Business Model Canvas Iteration, and Marshmallows

-Business Model Canvas Iteration and Validation

Business Model Canvas iteration by Alexander Osterwalder

I have a love hate relationship with Alexander Osterwalder’s Business Model CanvasSteve Blank uses it brilliantly in his Lean Launchpad class, I’ve had less success using it in my own curriculum.

Part of this is the format of the canvas itself. There are some small things about the canvas that irk me from a user experience perspective, like the fact the canvas starts (left to right) with Key Partners, but I’ll get into that in another post.

tl;dr Skip to the end and start iterating!

Teaching the Business Model Canvas

The other part of my general annoyance has more to do with the structure of courses where it’s taught.

The one month program I designed for TechBA was condensed we could only spend a couple days devoted to the Business Model Canvas. We could have put more time on it, but teams wouldn’t have had enough time between sessions to do a reasonable job of customer development. (Especially since many of their customers were not local to the venue.)

So despite the excellent job Victor Reyes did teaching it, there was insufficient time to really dig into the nitty gritty of the canvas and iterate on it. The same thing is the case for those who simply read a blog post, fill out the canvas, then bury it in the drawer.

So unless you have someone like Steve Blank handy to badger you every week, I’m skeptical this is the universal, off-the-shelf tool it’s cracked up to be.

The moment a Business Model Canvas becomes a static document is the moment it becomes useless. Click To Tweet

If it’s just another dead piece of paper, you may as well write a business plan. It’s just as valid to take six months to write a business plan and then ignore it, as to take one day to make a Business Model Canvas and then ignore that.

Don’t waste your time.

Make Habits, Not Plans

Steve Blank is likely more successful using the canvas for a couple reasons:

  1. Lots of experience (duh)
  2. 10 week format

With a 10 week format, entrepreneur teams determine their riskiest hypothesis (with the advice from mentors), get out of the building to gather data, then adjust their business model canvas for the next round of feedback. In this way,

Business planning must be a habit, not a one time occurrence Click To Tweet

The same is true of any User Experience (UX) design artifact or lean startup tactic. Do people change over time? Do we expect more features? A better experience?


If your user persona isn't changing over time, you're no longer innovating. Click To Tweet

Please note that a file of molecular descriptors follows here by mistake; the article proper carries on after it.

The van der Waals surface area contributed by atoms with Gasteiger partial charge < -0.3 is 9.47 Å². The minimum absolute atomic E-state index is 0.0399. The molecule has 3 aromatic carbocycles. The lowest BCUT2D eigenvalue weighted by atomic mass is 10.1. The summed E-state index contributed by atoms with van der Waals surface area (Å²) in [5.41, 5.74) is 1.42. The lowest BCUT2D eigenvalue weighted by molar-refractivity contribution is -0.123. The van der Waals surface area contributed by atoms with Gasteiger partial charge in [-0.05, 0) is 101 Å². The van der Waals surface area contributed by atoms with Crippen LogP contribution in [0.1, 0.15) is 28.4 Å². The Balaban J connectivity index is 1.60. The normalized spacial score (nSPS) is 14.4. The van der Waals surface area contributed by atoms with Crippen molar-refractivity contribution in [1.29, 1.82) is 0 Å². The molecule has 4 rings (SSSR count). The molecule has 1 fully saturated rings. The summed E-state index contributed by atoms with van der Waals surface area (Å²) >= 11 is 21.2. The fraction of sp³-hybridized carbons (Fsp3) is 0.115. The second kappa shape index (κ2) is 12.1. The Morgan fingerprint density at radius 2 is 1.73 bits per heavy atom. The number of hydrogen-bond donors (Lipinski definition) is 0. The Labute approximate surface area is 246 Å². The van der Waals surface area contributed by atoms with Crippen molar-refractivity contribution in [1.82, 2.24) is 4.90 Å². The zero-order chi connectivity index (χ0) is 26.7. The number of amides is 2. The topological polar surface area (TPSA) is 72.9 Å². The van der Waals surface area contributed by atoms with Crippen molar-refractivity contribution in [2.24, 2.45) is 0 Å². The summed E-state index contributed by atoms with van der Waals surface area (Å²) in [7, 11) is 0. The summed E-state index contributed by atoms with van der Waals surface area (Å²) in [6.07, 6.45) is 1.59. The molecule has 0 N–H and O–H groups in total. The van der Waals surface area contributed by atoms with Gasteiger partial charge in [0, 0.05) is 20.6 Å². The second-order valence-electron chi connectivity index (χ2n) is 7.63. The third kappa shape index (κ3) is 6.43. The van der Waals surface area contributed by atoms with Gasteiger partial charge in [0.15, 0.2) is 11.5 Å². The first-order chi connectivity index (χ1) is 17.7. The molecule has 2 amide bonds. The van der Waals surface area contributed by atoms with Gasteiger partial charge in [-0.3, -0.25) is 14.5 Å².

Iteration is a Habit

Stay Puft Marshmallow Anti-Lean StartupLots of people get by just fine without the Business Model Canvas iteration. At the end of the day, it’s one of many paradigms to view your business through that may help you.

If you don’t use it, that’s ok. You can still be a lean startup, Stay Puft Marshmallow Man fat, or whatever you want to be.


If you're going to use the Business Model Canvas, do it right! Click To Tweetif you’re going to use the Business Model Canvas, do it right!|]

Every week, block time with your Business Model Canvas. It should be a regular time boxed slot of no more than 30 minutes so you’re not spending endless hours in a terminally dysfunctional meeting filled with ego and false assumptions.

  1. Throw away the assumptions you disproved last week
  2. Dump and sort your new assumptions
  3. Prioritize the hypothesis you will test this week
  4. Get out of the building

Discussion (12 comments)

  1. Ray says:

    Awesome honing in “the only constant is change;” especially love the “business planning must be a habit, not a one time occurrence!”

    1. Tristan says:

      Yep! Went pretty well up to the right arm I think. A bit too skinny and asymmetrical.

  2. Scott Whaley says:

    Right on Tristan. What I have discussed with you and truly the chicken and the egg. The constraining factor is not simply the system. I believe that the participants internal system (thoughts, feelings, actions, habits) and the teams interaction system also play huge roles. Any breakdown in one of those three legs leads to sub-optimal results. The catch 22 with all explanations of human performance. There is no, one size fits all or is superior all the time system. Also, while the time frame can be a hindrance (excuse) it can be powerful focuser and accelerant. For instance, fix this or we all die in 60 minutes!…Extreme I know…but it does work.